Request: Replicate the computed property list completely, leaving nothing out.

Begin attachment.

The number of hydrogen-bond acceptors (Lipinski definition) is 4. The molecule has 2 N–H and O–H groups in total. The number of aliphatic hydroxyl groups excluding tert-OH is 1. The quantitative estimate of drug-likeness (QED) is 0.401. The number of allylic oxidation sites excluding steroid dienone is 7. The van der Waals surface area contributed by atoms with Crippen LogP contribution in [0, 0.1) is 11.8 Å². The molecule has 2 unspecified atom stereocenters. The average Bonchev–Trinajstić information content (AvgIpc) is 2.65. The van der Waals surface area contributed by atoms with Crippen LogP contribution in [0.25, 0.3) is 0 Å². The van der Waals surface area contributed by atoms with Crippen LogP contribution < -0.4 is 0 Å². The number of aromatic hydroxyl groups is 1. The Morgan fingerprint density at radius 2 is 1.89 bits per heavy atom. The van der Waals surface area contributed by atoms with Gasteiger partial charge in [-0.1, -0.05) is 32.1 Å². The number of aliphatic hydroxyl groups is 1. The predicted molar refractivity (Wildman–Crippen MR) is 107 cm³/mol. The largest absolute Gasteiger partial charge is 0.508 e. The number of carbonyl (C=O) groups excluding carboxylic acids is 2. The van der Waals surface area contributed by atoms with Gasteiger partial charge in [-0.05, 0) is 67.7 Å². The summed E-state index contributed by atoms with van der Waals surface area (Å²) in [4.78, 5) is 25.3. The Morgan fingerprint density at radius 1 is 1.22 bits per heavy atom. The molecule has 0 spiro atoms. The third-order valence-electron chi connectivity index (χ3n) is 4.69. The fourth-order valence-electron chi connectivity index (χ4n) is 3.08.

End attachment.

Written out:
The number of hydrogen-bond acceptors (Lipinski definition) is 4. The molecule has 2 N–H and O–H groups in total. The number of aliphatic hydroxyl groups excluding tert-OH is 1. The quantitative estimate of drug-likeness (QED) is 0.401. The number of allylic oxidation sites excluding steroid dienone is 7. The van der Waals surface area contributed by atoms with Crippen LogP contribution in [0, 0.1) is 11.8 Å². The molecule has 2 unspecified atom stereocenters. The average Bonchev–Trinajstić information content (AvgIpc) is 2.65. The van der Waals surface area contributed by atoms with Crippen LogP contribution in [0.25, 0.3) is 0 Å². The van der Waals surface area contributed by atoms with Crippen LogP contribution < -0.4 is 0 Å². The number of aromatic hydroxyl groups is 1. The Morgan fingerprint density at radius 2 is 1.89 bits per heavy atom. The van der Waals surface area contributed by atoms with Gasteiger partial charge in [-0.1, -0.05) is 32.1 Å². The number of aliphatic hydroxyl groups is 1. The predicted molar refractivity (Wildman–Crippen MR) is 107 cm³/mol. The largest absolute Gasteiger partial charge is 0.508 e. The number of carbonyl (C=O) groups excluding carboxylic acids is 2. The van der Waals surface area contributed by atoms with Gasteiger partial charge in [-0.05, 0) is 67.7 Å². The summed E-state index contributed by atoms with van der Waals surface area (Å²) in [4.78, 5) is 25.3. The Morgan fingerprint density at radius 1 is 1.22 bits per heavy atom. The molecule has 0 spiro atoms. The third-order valence-electron chi connectivity index (χ3n) is 4.69. The fourth-order valence-electron chi connectivity index (χ4n) is 3.08.